Tuesday, February 22, 2005

Paul Foot

Guardian Unlimited seem to be having a Paul Foot season at the moment. See here for yesterday's extract from Foot's book The Vote: How it Was Won, and How it was Undermined, and here, for today's.

I get to teach the Suffragette movement (or at least, I get one tutorial to cover it along with two other subjects) to first years - most of them highly uninterested Economics students. It's amazing that many of the books on the course reading list imply that the Suffragette movement was a failure and claim that womens' suffrage came because of the First World War - as a reward for womens' contributions to the 'war effort'. Foot's position, however, seems to me the right one:

Can we say that votes for women would have been granted anyway, as women's economic conditions changed?
No, the victory of 1918 would not have been achieved without the long years of struggle that preceded it. The militant activities of the suffragettes loosened the ideological hold of men over women. They gave women a real sense of their equality, and a determination to put it into practice. By their actions as much as by their thought and argument, the militant women from 1906 to 1914 liberated themselves and hundreds of thousands of their sex from the condescension of past ages. By their actions, they erased for ever from the political record the monstrous prejudices of male ministers.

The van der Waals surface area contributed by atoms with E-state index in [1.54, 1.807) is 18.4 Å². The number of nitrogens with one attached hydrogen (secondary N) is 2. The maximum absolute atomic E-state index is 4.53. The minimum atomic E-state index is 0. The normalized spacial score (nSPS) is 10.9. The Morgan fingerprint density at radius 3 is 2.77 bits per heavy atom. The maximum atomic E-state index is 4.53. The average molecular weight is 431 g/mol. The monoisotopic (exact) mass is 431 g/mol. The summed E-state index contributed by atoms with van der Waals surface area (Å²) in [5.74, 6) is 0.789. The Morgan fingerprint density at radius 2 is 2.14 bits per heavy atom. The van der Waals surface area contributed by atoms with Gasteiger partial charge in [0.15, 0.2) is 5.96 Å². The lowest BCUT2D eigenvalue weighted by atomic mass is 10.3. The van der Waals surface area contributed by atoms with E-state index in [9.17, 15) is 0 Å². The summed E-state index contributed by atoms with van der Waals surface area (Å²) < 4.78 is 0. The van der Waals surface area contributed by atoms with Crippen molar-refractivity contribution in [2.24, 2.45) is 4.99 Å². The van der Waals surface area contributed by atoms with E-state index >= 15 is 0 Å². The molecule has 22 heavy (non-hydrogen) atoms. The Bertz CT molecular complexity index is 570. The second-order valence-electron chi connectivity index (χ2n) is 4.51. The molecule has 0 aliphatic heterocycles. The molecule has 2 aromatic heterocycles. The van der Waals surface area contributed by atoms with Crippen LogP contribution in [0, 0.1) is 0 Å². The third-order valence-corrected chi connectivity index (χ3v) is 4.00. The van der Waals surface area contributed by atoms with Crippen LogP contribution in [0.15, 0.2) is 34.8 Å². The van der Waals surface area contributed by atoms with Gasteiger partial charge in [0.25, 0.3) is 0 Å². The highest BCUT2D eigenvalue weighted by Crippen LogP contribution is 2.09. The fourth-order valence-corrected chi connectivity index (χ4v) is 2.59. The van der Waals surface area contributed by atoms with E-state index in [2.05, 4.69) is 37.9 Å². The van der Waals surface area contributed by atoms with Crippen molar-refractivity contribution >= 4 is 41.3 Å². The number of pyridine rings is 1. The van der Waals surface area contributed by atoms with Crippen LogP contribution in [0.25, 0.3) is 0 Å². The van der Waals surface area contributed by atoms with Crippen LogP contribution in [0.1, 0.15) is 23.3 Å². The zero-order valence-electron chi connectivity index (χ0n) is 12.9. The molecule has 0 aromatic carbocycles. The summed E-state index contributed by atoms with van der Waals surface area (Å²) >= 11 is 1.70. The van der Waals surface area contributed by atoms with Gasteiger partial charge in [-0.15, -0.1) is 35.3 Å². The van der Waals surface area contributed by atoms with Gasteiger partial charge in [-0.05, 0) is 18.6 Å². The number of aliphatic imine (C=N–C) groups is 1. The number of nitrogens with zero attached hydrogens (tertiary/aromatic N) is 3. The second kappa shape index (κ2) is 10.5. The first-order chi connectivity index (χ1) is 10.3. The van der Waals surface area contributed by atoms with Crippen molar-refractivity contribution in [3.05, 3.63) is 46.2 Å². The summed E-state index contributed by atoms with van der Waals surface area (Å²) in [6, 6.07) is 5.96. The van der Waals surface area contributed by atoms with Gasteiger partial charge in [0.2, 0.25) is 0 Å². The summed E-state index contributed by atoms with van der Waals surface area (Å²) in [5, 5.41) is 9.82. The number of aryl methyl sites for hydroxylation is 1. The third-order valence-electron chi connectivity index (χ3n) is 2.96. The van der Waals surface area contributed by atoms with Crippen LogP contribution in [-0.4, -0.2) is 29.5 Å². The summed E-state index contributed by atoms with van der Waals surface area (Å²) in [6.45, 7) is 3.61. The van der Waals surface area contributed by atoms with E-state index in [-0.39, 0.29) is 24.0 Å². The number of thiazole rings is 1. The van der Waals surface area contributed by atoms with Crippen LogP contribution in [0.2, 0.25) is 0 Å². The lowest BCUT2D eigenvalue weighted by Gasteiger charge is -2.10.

Just as the vote for most men was won when large quantities of them stepped outside their routine lives and fought for political representation, so, even more certainly, votes for women would never have been surrendered had it not been for the arguments of the Millicent Fawcetts and Lydia Beckers, the tireless propaganda of the Ada Nield Chews, the Eva Gore-Booths and Esther Ropers, the Selina Coopers and Helen Silcocks, the formidable, single-minded courage of all the Pankhursts, of Annie Kenney, of Emily Davison and of the hundreds of thousands of women who fought for their cause more relentlessly than had any of their male predecessors, and won it.

Foot doesn't get carried away in his praise for the Suffragettes, however. It's important to remember that key figures within the movement collapsed into a pathetic and reprehensible jingoism at the outbreak of World War One.

Emmeline Pankhurst and her daughter Christabel declared that the supreme priority was the need to win the war. Both women toured the country using their oratorical skills to shovel young men into the charnel house.

To their credit, a minority of the Suffragettes (including Sylvia and Adela Pankhurst) did fiercely oppose the war - joining with radicals in the British labour movement such as Kier Hardie. Their voices however, were pretty much drowned out by the roar of the tidal wave of chauvinistic pro-war feeling sweeping through the British left (and through the wider European left too) at the time. There are, of course, certain historical parallels to be drawn here with the situation today - but I'm sure I don't have to spell it out.

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